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[Organ Grinder at 21, quai Bourbon, Ile Saint-Louis, Paris]

Charles Nègrebefore March or May 1853

The J. Paul Getty Museum

The J. Paul Getty Museum

Amidst a rapidly changing urban landscape, Charles Nègre photographed traditional street people. The itinerant musician, stooped slightly from the weight of his instrument, is about to enter a door. One foot stands on the step and his hand rests upon the doorknob. In comparison with André-Adolphe-Eugene Disdéri's Organ-Grinder, made around the same time, this musician is depicted at the weary end of a day's labor rather than playing at his instrument.

Because exposure times in the 1850s prevented much spontaneity, Charles Nègre had to pose his subject upon the threshold in a stance that the organ-grinder could maintain for the duration of the exposure. The vignette effect of the print's darkened edges was a technical sacrifice that Nègre accepted in order to shorten his exposure time. Serving also as a frame for the subject, the dark rim draws the viewer's attention to the isolated figure and produces a more focused image.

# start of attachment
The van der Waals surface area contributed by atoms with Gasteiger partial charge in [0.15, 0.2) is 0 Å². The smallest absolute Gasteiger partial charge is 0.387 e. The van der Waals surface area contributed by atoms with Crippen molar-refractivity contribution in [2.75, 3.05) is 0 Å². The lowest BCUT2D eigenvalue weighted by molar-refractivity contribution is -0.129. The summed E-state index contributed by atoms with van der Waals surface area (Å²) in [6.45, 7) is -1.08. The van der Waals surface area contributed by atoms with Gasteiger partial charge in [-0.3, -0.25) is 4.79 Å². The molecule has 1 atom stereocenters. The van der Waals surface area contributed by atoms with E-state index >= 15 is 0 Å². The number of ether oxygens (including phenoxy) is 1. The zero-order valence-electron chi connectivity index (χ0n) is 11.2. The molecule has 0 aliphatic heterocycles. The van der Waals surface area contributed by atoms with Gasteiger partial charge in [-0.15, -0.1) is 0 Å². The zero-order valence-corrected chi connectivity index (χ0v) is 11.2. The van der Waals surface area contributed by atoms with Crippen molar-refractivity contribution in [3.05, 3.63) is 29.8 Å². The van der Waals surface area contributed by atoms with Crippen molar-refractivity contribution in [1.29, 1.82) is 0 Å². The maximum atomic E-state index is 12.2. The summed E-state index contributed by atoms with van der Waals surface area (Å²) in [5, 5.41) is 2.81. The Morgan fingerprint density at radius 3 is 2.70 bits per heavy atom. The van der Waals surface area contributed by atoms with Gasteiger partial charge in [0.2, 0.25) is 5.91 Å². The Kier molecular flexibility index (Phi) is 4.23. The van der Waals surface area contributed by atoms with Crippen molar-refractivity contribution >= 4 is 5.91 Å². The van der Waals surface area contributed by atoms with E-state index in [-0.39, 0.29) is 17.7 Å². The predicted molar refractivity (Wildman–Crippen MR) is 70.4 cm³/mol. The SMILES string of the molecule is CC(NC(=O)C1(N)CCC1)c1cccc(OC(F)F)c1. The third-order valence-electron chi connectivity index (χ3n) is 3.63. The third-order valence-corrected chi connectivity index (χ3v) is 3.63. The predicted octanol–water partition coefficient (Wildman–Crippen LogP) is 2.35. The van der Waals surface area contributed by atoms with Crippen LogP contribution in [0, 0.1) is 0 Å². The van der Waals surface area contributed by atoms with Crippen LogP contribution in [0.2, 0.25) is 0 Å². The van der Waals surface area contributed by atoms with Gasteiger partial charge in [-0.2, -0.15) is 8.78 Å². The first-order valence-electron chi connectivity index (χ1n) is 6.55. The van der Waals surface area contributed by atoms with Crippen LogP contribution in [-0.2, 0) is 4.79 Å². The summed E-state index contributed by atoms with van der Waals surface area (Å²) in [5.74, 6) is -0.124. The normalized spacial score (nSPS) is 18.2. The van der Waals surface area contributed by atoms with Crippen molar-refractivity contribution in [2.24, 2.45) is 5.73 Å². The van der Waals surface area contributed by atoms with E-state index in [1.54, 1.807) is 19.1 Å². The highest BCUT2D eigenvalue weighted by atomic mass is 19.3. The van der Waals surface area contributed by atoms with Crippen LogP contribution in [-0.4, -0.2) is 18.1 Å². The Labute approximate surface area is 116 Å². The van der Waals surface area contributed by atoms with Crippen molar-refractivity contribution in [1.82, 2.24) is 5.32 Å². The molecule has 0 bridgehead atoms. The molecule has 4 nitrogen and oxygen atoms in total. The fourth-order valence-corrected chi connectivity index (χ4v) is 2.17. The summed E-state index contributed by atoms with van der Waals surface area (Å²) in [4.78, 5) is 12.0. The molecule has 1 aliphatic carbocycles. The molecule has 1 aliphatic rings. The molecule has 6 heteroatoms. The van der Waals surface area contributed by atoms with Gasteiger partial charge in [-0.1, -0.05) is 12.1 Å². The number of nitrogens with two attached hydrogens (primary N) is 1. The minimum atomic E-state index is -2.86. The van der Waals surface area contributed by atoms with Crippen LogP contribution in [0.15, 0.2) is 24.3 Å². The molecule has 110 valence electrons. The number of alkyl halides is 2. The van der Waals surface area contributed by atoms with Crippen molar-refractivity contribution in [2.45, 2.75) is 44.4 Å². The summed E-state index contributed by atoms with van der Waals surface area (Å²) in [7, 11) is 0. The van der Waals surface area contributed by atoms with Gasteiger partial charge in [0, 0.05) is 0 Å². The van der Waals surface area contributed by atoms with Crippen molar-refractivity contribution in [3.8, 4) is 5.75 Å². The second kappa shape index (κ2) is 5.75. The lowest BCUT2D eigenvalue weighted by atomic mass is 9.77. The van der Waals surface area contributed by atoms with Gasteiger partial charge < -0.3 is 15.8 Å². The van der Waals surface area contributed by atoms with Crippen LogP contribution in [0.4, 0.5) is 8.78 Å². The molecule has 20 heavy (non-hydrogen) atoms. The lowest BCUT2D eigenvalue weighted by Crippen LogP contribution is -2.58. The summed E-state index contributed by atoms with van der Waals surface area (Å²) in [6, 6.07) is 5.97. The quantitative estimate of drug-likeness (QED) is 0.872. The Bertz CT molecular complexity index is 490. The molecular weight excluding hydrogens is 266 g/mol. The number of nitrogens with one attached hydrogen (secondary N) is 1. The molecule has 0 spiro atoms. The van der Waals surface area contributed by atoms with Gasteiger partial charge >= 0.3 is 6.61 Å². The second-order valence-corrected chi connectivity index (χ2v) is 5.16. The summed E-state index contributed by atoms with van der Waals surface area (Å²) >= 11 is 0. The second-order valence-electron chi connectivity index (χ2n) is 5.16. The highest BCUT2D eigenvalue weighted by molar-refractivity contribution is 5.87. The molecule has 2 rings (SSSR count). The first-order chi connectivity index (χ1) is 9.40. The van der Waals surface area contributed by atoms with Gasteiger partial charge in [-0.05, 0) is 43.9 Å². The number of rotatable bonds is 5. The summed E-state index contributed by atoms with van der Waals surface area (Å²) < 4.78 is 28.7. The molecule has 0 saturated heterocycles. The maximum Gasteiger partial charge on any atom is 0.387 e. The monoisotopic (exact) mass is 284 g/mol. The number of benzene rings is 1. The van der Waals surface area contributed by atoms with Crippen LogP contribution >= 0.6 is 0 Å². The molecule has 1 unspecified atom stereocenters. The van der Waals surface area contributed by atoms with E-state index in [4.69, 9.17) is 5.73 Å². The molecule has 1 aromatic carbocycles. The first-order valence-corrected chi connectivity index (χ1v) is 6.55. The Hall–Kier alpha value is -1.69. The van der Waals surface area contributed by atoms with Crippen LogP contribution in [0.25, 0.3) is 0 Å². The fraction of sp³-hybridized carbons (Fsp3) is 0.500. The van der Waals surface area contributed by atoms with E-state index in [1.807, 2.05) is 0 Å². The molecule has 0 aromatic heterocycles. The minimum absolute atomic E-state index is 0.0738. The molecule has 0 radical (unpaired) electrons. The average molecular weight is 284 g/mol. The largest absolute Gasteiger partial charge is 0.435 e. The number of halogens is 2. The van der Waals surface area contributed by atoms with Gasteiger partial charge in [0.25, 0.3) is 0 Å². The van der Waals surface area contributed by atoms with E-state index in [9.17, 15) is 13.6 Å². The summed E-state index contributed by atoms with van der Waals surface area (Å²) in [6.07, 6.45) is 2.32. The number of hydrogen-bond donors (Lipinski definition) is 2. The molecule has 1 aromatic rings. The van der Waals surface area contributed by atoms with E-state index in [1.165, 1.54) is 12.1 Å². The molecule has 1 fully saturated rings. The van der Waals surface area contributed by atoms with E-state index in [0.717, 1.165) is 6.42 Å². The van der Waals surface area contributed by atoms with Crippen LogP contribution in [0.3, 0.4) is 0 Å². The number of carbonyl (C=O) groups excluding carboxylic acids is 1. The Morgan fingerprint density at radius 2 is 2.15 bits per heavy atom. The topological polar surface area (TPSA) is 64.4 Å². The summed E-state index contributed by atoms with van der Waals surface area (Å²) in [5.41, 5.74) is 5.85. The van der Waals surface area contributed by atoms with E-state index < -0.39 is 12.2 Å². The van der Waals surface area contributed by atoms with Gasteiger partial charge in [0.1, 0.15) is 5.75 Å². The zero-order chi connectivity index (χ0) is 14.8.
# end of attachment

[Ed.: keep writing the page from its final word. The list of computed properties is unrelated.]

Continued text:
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Details

  • Title: [Organ Grinder at 21, quai Bourbon, Ile Saint-Louis, Paris]
  • Creator: Charles Nègre
  • Date: before March or May 1853
  • Location Created: Paris, France
  • Physical Dimensions: 10 x 8.3 cm (3 15/16 x 3 1/4 in.)
  • External Link: Find out more about this object on the Museum website.
  • Medium: Salted paper print from a paper negative
  • Source Credit Line: The J. Paul Getty Museum, Los Angeles
  • Signature: (Recto) initialled in the negative, at lower left corner: "C N."
  • Object Type: Print
  • Object Status: Permanent Collection
  • Number: 84.XM.344.1
  • Inscription: (Recto) inscribed in pencil: "B59 / Expos. Fr. H 19 - Princeton 1983 / See also print in BN (After Daguerre)"
  • Display Location: Not currently on view
  • Department: Photographs
  • Culture: French
  • Classification: Photographs

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